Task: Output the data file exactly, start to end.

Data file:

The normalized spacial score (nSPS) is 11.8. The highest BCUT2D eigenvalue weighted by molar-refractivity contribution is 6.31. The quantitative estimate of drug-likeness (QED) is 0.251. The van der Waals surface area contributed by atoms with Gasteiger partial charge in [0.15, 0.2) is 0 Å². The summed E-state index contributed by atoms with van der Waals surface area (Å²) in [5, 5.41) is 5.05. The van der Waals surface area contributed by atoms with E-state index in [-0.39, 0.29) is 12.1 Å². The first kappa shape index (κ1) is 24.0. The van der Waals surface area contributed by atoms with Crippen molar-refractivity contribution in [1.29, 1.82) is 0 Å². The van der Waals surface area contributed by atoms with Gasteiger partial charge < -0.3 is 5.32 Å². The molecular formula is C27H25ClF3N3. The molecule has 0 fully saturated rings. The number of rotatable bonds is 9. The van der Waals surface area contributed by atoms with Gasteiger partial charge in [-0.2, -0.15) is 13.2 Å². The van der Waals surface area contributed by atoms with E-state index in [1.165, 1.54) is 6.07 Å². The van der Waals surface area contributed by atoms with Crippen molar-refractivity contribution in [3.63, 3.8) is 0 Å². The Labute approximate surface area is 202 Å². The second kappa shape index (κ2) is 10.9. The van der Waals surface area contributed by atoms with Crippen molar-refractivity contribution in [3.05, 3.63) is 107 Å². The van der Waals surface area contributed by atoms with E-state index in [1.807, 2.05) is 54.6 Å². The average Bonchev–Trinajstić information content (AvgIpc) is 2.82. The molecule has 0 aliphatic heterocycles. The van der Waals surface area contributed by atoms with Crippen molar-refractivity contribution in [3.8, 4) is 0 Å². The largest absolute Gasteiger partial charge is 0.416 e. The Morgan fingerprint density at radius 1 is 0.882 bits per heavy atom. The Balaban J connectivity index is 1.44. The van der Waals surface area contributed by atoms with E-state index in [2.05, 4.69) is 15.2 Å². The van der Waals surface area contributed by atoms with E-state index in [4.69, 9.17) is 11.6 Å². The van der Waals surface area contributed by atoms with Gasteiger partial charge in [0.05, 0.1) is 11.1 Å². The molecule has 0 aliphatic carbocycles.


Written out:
The normalized spacial score (nSPS) is 11.8. The highest BCUT2D eigenvalue weighted by molar-refractivity contribution is 6.31. The quantitative estimate of drug-likeness (QED) is 0.251. The van der Waals surface area contributed by atoms with Gasteiger partial charge in [0.15, 0.2) is 0 Å². The summed E-state index contributed by atoms with van der Waals surface area (Å²) in [5, 5.41) is 5.05. The van der Waals surface area contributed by atoms with E-state index in [-0.39, 0.29) is 12.1 Å². The first kappa shape index (κ1) is 24.0. The van der Waals surface area contributed by atoms with Crippen molar-refractivity contribution in [1.29, 1.82) is 0 Å². The van der Waals surface area contributed by atoms with Gasteiger partial charge < -0.3 is 5.32 Å². The molecular formula is C27H25ClF3N3. The molecule has 0 fully saturated rings. The number of rotatable bonds is 9. The van der Waals surface area contributed by atoms with Gasteiger partial charge in [-0.2, -0.15) is 13.2 Å². The van der Waals surface area contributed by atoms with E-state index in [1.165, 1.54) is 6.07 Å². The van der Waals surface area contributed by atoms with Crippen molar-refractivity contribution in [3.63, 3.8) is 0 Å². The Labute approximate surface area is 202 Å². The second kappa shape index (κ2) is 10.9. The van der Waals surface area contributed by atoms with Crippen molar-refractivity contribution in [3.05, 3.63) is 107 Å². The van der Waals surface area contributed by atoms with E-state index in [1.807, 2.05) is 54.6 Å². The average Bonchev–Trinajstić information content (AvgIpc) is 2.82. The molecule has 0 aliphatic heterocycles. The van der Waals surface area contributed by atoms with Crippen molar-refractivity contribution in [3.8, 4) is 0 Å². The largest absolute Gasteiger partial charge is 0.416 e. The Morgan fingerprint density at radius 1 is 0.882 bits per heavy atom. The Balaban J connectivity index is 1.44. The van der Waals surface area contributed by atoms with E-state index in [2.05, 4.69) is 15.2 Å². The van der Waals surface area contributed by atoms with E-state index in [4.69, 9.17) is 11.6 Å². The van der Waals surface area contributed by atoms with Gasteiger partial charge in [0.05, 0.1) is 11.1 Å². The molecule has 0 aliphatic carbocycles.